in place, that same fault might cost more than the house to put right.
A corollary of this is: Design for test. Provide test hooks, diagnostic
switches and so on wherever you can without compromising other constraints (such
as performance or program size). In a system designed for test, where a complete
set of automatic test harnesses have been built at the same time as the system,
it's much easier to consider rewriting even large sections. Just rerun the
automatic test pack after each of a series of small changes and you can be sure
that the final system is as robust and complete as the original.
This technique helps to remove the second source of programming stress, which
comes from not trusting the rest of the system. Locating a fault is easy if the
whole preceding system has already been completely tested. The problem
must be in the new bit. If you stick to my first rule, the new bit will
be small too - which makes it doubly easy. If you haven't tested all the bits
as you built them, it's like trying to find a rotten apple in a sack - by poking
the sack with a stick!
Do the simple bits first, you may never need the complex bits.
I've seen many projects snowball into chaos, and drive everyone working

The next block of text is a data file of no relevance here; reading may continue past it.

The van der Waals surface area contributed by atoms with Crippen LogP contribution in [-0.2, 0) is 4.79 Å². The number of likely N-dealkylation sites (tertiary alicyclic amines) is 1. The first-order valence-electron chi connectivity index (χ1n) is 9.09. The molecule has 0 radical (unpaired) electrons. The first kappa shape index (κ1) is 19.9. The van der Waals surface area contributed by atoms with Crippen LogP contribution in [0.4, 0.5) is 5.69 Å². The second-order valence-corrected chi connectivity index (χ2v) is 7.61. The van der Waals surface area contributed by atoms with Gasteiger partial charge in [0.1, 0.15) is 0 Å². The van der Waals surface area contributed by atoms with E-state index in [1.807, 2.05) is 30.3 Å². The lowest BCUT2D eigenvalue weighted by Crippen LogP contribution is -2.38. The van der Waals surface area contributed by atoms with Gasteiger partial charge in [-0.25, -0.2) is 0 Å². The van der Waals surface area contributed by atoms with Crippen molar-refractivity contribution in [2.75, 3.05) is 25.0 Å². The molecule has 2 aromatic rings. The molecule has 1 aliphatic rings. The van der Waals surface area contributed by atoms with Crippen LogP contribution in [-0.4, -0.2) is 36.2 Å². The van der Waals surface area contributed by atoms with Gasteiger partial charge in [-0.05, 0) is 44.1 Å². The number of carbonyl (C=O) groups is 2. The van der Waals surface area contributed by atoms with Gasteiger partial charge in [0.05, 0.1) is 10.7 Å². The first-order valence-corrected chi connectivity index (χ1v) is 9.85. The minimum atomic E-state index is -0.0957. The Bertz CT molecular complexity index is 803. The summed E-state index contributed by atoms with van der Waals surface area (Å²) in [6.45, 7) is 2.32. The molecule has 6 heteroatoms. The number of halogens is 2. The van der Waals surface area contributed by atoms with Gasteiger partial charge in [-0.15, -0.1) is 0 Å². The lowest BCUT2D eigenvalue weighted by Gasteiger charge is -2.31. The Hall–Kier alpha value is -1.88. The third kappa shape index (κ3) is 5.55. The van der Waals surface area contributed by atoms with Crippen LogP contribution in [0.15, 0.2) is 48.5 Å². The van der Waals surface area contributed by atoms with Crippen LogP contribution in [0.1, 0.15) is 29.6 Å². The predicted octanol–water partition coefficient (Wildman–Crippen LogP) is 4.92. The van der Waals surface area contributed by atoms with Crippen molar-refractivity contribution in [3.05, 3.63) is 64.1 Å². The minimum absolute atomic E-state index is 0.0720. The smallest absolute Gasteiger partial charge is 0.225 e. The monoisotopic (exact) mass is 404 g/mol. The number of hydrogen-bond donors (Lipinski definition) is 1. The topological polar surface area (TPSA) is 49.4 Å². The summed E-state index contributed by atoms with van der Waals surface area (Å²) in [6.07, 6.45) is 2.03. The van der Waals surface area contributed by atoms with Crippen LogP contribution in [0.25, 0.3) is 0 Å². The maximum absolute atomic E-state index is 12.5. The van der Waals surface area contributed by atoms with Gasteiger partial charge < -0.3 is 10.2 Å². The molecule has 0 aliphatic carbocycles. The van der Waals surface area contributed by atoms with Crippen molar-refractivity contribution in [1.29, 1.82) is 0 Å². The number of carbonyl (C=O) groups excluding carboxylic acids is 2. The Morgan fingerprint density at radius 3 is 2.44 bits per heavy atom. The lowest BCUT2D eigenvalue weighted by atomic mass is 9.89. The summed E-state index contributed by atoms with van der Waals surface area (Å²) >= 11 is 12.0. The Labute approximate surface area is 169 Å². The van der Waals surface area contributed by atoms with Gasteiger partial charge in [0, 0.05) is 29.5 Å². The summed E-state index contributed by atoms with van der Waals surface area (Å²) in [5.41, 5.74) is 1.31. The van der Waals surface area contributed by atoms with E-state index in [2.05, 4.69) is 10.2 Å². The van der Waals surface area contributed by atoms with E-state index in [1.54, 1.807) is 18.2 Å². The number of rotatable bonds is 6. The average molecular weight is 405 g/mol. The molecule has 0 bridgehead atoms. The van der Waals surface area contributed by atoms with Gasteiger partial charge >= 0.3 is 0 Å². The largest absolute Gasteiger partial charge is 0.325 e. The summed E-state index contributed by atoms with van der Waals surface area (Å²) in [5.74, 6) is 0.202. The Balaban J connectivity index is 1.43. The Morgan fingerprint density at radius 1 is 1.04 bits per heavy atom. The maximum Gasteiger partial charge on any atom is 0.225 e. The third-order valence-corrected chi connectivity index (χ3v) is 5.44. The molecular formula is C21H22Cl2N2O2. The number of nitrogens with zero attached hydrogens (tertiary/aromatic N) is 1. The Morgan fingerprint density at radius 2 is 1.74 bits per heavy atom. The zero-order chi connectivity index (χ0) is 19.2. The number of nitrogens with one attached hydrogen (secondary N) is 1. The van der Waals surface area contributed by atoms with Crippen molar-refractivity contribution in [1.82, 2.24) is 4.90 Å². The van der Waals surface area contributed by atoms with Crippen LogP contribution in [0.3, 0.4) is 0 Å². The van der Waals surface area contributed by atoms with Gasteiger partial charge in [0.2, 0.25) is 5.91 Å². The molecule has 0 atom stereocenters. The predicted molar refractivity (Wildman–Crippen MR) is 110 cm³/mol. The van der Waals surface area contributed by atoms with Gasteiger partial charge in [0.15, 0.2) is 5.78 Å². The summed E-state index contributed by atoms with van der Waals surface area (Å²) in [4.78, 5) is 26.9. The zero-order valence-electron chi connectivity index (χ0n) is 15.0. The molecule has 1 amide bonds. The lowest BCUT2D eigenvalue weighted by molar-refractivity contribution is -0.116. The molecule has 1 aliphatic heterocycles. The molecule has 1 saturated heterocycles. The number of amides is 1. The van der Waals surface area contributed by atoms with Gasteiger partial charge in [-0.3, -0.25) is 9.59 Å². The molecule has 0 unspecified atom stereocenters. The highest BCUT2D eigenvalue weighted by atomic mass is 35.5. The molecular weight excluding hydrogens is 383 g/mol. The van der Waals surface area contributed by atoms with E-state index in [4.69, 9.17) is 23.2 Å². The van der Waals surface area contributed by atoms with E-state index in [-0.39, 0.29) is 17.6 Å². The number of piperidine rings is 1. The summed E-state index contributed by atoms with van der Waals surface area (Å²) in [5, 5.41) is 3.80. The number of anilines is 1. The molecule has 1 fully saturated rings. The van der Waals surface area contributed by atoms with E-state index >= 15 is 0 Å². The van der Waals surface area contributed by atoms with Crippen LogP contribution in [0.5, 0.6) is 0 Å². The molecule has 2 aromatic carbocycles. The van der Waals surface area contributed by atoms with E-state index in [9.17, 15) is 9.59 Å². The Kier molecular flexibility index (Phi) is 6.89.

on them to distraction, just from losing sight of the priorities. Some people
seem to live for "requirements capture" and "customer relations", but its
a fact of life that no project is ever fully specified before
design and coding starts. If you demand this you really will get stressed out!
So go with it, accept that things are going to change and make the best of it.
My survival technique for this is to always code the simple cases first. Not
only is it more likely that the requirements and specification process has got
the simple cases right (more people at more meetings can understand them), but
it's less hassle if you have to throw them and start again.
This also applies to adding complexity in the name of "future-proofing" or
"performance". Only do it once you know it's really needed. Many systems
I've encountered have actually become less flexible and even slower because
of ill conceived initial complexity. If you don't need it, don't code it.
The stress you can get if you don't use this sort of approach is the sort
which leads to despair at indecisive customers and a feeling of loss of control
of the project. As well as frustration and arguments as you have to change,
again, the code you've laboured over. This can never fully be eliminated,
but by doing the simple cases first you can at least feel you're making progress.
Communicate and share the workload
In the real world, the vast majority of programming is done in teams, but
all too often the teams are divided in the wrong way. Each team member becomes
an "expert" on some area of the system, and all changes, faults or support
requests for that area naturally go to them. If you have any influence on team
structure, it's almost always better to divide the team another way. The ideal